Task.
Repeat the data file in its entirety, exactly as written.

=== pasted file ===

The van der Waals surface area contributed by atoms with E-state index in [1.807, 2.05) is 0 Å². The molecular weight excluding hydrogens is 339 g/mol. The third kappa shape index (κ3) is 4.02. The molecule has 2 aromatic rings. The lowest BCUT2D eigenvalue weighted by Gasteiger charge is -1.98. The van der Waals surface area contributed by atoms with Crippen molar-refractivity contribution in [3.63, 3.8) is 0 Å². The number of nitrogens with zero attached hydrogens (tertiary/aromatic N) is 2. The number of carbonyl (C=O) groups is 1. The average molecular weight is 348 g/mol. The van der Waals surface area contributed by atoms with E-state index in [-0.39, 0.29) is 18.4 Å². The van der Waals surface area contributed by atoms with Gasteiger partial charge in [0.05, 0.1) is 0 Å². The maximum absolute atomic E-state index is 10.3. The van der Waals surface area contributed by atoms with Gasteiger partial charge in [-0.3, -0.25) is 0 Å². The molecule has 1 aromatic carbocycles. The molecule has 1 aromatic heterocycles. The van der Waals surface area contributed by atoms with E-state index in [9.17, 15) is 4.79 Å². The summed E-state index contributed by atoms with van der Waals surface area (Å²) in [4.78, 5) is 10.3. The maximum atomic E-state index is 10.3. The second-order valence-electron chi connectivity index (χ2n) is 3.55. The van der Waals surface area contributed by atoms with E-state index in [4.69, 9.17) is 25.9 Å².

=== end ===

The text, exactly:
The van der Waals surface area contributed by atoms with E-state index in [1.807, 2.05) is 0 Å². The molecular weight excluding hydrogens is 339 g/mol. The third kappa shape index (κ3) is 4.02. The molecule has 2 aromatic rings. The lowest BCUT2D eigenvalue weighted by Gasteiger charge is -1.98. The van der Waals surface area contributed by atoms with Crippen molar-refractivity contribution in [3.63, 3.8) is 0 Å². The number of nitrogens with zero attached hydrogens (tertiary/aromatic N) is 2. The number of carbonyl (C=O) groups is 1. The average molecular weight is 348 g/mol. The van der Waals surface area contributed by atoms with E-state index in [-0.39, 0.29) is 18.4 Å². The van der Waals surface area contributed by atoms with Gasteiger partial charge in [0.05, 0.1) is 0 Å². The maximum absolute atomic E-state index is 10.3. The van der Waals surface area contributed by atoms with Gasteiger partial charge in [-0.3, -0.25) is 0 Å². The molecule has 1 aromatic carbocycles. The molecule has 1 aromatic heterocycles. The van der Waals surface area contributed by atoms with E-state index in [9.17, 15) is 4.79 Å². The summed E-state index contributed by atoms with van der Waals surface area (Å²) in [4.78, 5) is 10.3. The maximum atomic E-state index is 10.3. The second-order valence-electron chi connectivity index (χ2n) is 3.55. The van der Waals surface area contributed by atoms with E-state index in [4.69, 9.17) is 25.9 Å².